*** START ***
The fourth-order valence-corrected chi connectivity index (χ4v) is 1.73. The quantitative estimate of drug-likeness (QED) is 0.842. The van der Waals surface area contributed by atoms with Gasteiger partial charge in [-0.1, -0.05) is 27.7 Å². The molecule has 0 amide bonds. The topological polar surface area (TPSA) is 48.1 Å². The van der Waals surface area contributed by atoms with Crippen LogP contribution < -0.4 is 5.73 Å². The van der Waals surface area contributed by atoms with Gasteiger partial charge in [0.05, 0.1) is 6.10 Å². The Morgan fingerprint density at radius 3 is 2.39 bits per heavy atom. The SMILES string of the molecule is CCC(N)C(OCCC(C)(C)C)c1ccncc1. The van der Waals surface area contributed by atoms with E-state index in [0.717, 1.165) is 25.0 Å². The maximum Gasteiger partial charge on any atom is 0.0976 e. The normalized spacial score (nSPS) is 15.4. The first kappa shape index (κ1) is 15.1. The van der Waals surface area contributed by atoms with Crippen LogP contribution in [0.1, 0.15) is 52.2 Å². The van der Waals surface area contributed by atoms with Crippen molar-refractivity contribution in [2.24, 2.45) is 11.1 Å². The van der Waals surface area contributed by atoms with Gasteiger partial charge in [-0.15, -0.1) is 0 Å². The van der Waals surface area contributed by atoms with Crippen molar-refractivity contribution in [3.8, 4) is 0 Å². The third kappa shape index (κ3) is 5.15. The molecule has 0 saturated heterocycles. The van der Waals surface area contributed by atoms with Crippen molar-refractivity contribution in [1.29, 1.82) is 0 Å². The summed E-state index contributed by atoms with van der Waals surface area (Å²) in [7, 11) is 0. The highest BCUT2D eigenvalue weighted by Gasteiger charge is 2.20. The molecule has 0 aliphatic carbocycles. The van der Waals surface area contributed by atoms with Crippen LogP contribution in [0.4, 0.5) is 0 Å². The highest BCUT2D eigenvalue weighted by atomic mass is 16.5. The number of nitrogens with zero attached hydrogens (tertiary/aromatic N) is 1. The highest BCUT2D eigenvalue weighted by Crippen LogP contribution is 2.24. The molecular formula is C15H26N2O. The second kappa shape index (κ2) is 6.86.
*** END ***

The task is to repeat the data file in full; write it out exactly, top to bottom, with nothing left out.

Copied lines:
The fourth-order valence-corrected chi connectivity index (χ4v) is 1.73. The quantitative estimate of drug-likeness (QED) is 0.842. The van der Waals surface area contributed by atoms with Gasteiger partial charge in [-0.1, -0.05) is 27.7 Å². The molecule has 0 amide bonds. The topological polar surface area (TPSA) is 48.1 Å². The van der Waals surface area contributed by atoms with Crippen LogP contribution < -0.4 is 5.73 Å². The van der Waals surface area contributed by atoms with Gasteiger partial charge in [0.05, 0.1) is 6.10 Å². The Morgan fingerprint density at radius 3 is 2.39 bits per heavy atom. The SMILES string of the molecule is CCC(N)C(OCCC(C)(C)C)c1ccncc1. The van der Waals surface area contributed by atoms with E-state index in [0.717, 1.165) is 25.0 Å². The maximum Gasteiger partial charge on any atom is 0.0976 e. The normalized spacial score (nSPS) is 15.4. The first kappa shape index (κ1) is 15.1. The van der Waals surface area contributed by atoms with Crippen LogP contribution in [0.1, 0.15) is 52.2 Å². The van der Waals surface area contributed by atoms with Crippen molar-refractivity contribution in [2.24, 2.45) is 11.1 Å². The van der Waals surface area contributed by atoms with Gasteiger partial charge in [-0.15, -0.1) is 0 Å². The van der Waals surface area contributed by atoms with Crippen molar-refractivity contribution in [3.8, 4) is 0 Å². The third kappa shape index (κ3) is 5.15. The molecule has 0 saturated heterocycles. The van der Waals surface area contributed by atoms with Crippen molar-refractivity contribution in [1.29, 1.82) is 0 Å². The summed E-state index contributed by atoms with van der Waals surface area (Å²) in [7, 11) is 0. The highest BCUT2D eigenvalue weighted by Gasteiger charge is 2.20. The molecule has 0 aliphatic carbocycles. The van der Waals surface area contributed by atoms with Crippen LogP contribution in [0.4, 0.5) is 0 Å². The highest BCUT2D eigenvalue weighted by atomic mass is 16.5. The number of nitrogens with zero attached hydrogens (tertiary/aromatic N) is 1. The highest BCUT2D eigenvalue weighted by Crippen LogP contribution is 2.24. The molecular formula is C15H26N2O. The second kappa shape index (κ2) is 6.86.